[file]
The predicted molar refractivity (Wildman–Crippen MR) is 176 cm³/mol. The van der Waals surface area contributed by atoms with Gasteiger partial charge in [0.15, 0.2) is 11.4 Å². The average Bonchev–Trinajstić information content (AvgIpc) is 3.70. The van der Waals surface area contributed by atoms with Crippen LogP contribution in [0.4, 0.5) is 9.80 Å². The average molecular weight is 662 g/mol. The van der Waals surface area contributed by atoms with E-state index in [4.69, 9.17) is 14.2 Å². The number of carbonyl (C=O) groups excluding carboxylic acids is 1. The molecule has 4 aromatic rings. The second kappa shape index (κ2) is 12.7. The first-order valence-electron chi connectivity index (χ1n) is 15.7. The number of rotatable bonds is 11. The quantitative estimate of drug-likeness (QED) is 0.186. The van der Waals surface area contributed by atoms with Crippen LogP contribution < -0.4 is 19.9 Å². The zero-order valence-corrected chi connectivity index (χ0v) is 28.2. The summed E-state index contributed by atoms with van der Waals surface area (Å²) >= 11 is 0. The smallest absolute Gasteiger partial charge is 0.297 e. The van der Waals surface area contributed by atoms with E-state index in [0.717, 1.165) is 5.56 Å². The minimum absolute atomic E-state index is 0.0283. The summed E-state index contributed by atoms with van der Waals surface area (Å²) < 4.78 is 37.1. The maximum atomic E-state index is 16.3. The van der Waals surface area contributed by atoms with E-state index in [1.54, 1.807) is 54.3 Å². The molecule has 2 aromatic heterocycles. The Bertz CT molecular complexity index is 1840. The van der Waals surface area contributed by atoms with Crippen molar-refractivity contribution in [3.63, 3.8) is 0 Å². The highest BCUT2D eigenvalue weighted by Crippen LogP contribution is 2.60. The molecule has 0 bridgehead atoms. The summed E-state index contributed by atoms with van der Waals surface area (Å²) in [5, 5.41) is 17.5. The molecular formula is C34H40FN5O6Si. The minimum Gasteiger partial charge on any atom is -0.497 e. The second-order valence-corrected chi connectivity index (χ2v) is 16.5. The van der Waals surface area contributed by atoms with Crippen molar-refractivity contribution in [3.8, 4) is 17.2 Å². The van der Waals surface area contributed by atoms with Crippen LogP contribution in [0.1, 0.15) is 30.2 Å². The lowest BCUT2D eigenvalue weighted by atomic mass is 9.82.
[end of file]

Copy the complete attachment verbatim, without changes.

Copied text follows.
The predicted molar refractivity (Wildman–Crippen MR) is 176 cm³/mol. The van der Waals surface area contributed by atoms with Gasteiger partial charge in [0.15, 0.2) is 11.4 Å². The average Bonchev–Trinajstić information content (AvgIpc) is 3.70. The van der Waals surface area contributed by atoms with Crippen LogP contribution in [0.4, 0.5) is 9.80 Å². The average molecular weight is 662 g/mol. The van der Waals surface area contributed by atoms with E-state index in [4.69, 9.17) is 14.2 Å². The number of carbonyl (C=O) groups excluding carboxylic acids is 1. The molecule has 4 aromatic rings. The second kappa shape index (κ2) is 12.7. The first-order valence-electron chi connectivity index (χ1n) is 15.7. The number of rotatable bonds is 11. The quantitative estimate of drug-likeness (QED) is 0.186. The van der Waals surface area contributed by atoms with Crippen LogP contribution < -0.4 is 19.9 Å². The zero-order valence-corrected chi connectivity index (χ0v) is 28.2. The summed E-state index contributed by atoms with van der Waals surface area (Å²) >= 11 is 0. The smallest absolute Gasteiger partial charge is 0.297 e. The van der Waals surface area contributed by atoms with E-state index in [0.717, 1.165) is 5.56 Å². The minimum absolute atomic E-state index is 0.0283. The summed E-state index contributed by atoms with van der Waals surface area (Å²) < 4.78 is 37.1. The maximum atomic E-state index is 16.3. The van der Waals surface area contributed by atoms with E-state index in [1.54, 1.807) is 54.3 Å². The molecule has 2 aromatic heterocycles. The Bertz CT molecular complexity index is 1840. The van der Waals surface area contributed by atoms with Crippen molar-refractivity contribution in [3.63, 3.8) is 0 Å². The highest BCUT2D eigenvalue weighted by Crippen LogP contribution is 2.60. The molecule has 0 bridgehead atoms. The summed E-state index contributed by atoms with van der Waals surface area (Å²) in [5, 5.41) is 17.5. The molecular formula is C34H40FN5O6Si. The minimum Gasteiger partial charge on any atom is -0.497 e. The second-order valence-corrected chi connectivity index (χ2v) is 16.5. The van der Waals surface area contributed by atoms with Crippen molar-refractivity contribution in [3.8, 4) is 17.2 Å². The van der Waals surface area contributed by atoms with Crippen LogP contribution in [0.1, 0.15) is 30.2 Å². The lowest BCUT2D eigenvalue weighted by atomic mass is 9.82.